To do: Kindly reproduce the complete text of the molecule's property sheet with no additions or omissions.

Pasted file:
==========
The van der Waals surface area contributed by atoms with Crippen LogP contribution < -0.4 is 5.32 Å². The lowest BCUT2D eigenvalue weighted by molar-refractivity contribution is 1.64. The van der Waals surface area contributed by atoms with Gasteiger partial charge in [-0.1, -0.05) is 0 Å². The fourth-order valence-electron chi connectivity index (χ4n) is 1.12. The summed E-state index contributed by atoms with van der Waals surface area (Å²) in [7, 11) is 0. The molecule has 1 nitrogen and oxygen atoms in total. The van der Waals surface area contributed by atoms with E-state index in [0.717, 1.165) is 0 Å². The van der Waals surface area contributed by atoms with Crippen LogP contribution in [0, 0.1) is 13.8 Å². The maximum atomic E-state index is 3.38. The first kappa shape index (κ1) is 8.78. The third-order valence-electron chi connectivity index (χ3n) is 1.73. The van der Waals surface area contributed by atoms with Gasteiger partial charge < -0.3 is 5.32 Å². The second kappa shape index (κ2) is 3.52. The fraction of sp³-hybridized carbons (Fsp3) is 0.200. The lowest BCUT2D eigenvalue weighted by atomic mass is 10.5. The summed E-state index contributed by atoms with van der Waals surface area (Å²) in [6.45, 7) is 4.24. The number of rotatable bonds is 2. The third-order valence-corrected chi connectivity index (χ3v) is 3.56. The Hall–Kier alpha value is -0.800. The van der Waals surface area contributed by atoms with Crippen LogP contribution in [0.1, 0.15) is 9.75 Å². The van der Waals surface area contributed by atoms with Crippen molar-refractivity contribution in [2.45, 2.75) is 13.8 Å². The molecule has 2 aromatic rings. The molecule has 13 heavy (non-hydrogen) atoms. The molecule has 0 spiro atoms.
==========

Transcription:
The van der Waals surface area contributed by atoms with Crippen LogP contribution < -0.4 is 5.32 Å². The lowest BCUT2D eigenvalue weighted by molar-refractivity contribution is 1.64. The van der Waals surface area contributed by atoms with Gasteiger partial charge in [-0.1, -0.05) is 0 Å². The fourth-order valence-electron chi connectivity index (χ4n) is 1.12. The summed E-state index contributed by atoms with van der Waals surface area (Å²) in [7, 11) is 0. The molecule has 1 nitrogen and oxygen atoms in total. The van der Waals surface area contributed by atoms with E-state index in [0.717, 1.165) is 0 Å². The van der Waals surface area contributed by atoms with Crippen LogP contribution in [0, 0.1) is 13.8 Å². The maximum atomic E-state index is 3.38. The first kappa shape index (κ1) is 8.78. The third-order valence-electron chi connectivity index (χ3n) is 1.73. The van der Waals surface area contributed by atoms with Gasteiger partial charge < -0.3 is 5.32 Å². The second kappa shape index (κ2) is 3.52. The fraction of sp³-hybridized carbons (Fsp3) is 0.200. The lowest BCUT2D eigenvalue weighted by atomic mass is 10.5. The summed E-state index contributed by atoms with van der Waals surface area (Å²) in [6.45, 7) is 4.24. The number of rotatable bonds is 2. The third-order valence-corrected chi connectivity index (χ3v) is 3.56. The Hall–Kier alpha value is -0.800. The van der Waals surface area contributed by atoms with Crippen LogP contribution in [0.1, 0.15) is 9.75 Å². The van der Waals surface area contributed by atoms with Crippen molar-refractivity contribution in [2.45, 2.75) is 13.8 Å². The molecule has 2 aromatic rings. The molecule has 13 heavy (non-hydrogen) atoms. The molecule has 0 spiro atoms.